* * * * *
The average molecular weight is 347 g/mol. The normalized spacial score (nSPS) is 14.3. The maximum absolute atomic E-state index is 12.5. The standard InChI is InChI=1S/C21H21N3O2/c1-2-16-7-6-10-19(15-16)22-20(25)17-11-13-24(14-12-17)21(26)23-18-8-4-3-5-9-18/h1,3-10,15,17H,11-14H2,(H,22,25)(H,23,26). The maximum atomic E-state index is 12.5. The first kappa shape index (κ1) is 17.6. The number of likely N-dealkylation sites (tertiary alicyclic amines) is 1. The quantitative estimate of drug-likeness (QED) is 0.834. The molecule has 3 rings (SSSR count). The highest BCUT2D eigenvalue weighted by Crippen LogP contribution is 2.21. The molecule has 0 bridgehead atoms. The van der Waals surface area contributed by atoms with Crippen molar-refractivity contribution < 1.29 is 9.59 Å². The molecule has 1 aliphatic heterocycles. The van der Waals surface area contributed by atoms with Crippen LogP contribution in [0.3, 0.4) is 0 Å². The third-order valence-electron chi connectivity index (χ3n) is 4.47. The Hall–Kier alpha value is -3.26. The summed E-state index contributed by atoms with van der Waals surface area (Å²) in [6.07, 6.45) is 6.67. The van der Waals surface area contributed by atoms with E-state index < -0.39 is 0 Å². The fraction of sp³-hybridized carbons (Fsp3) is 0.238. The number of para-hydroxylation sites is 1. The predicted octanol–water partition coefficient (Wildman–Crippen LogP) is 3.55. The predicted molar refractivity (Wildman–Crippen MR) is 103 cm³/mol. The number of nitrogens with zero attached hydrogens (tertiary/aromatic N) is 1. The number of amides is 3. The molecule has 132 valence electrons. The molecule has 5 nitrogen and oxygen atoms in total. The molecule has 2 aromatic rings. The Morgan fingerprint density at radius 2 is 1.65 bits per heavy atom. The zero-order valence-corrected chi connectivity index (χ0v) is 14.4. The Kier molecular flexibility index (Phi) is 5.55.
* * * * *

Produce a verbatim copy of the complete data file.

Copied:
The average molecular weight is 347 g/mol. The normalized spacial score (nSPS) is 14.3. The maximum absolute atomic E-state index is 12.5. The standard InChI is InChI=1S/C21H21N3O2/c1-2-16-7-6-10-19(15-16)22-20(25)17-11-13-24(14-12-17)21(26)23-18-8-4-3-5-9-18/h1,3-10,15,17H,11-14H2,(H,22,25)(H,23,26). The maximum atomic E-state index is 12.5. The first kappa shape index (κ1) is 17.6. The number of likely N-dealkylation sites (tertiary alicyclic amines) is 1. The quantitative estimate of drug-likeness (QED) is 0.834. The molecule has 3 rings (SSSR count). The highest BCUT2D eigenvalue weighted by Crippen LogP contribution is 2.21. The molecule has 0 bridgehead atoms. The van der Waals surface area contributed by atoms with Crippen molar-refractivity contribution < 1.29 is 9.59 Å². The molecule has 1 aliphatic heterocycles. The van der Waals surface area contributed by atoms with Crippen LogP contribution in [0.3, 0.4) is 0 Å². The third-order valence-electron chi connectivity index (χ3n) is 4.47. The Hall–Kier alpha value is -3.26. The summed E-state index contributed by atoms with van der Waals surface area (Å²) in [6.07, 6.45) is 6.67. The van der Waals surface area contributed by atoms with E-state index < -0.39 is 0 Å². The fraction of sp³-hybridized carbons (Fsp3) is 0.238. The number of para-hydroxylation sites is 1. The predicted octanol–water partition coefficient (Wildman–Crippen LogP) is 3.55. The predicted molar refractivity (Wildman–Crippen MR) is 103 cm³/mol. The number of nitrogens with zero attached hydrogens (tertiary/aromatic N) is 1. The number of amides is 3. The molecule has 132 valence electrons. The molecule has 5 nitrogen and oxygen atoms in total. The molecule has 2 aromatic rings. The Morgan fingerprint density at radius 2 is 1.65 bits per heavy atom. The zero-order valence-corrected chi connectivity index (χ0v) is 14.4. The Kier molecular flexibility index (Phi) is 5.55.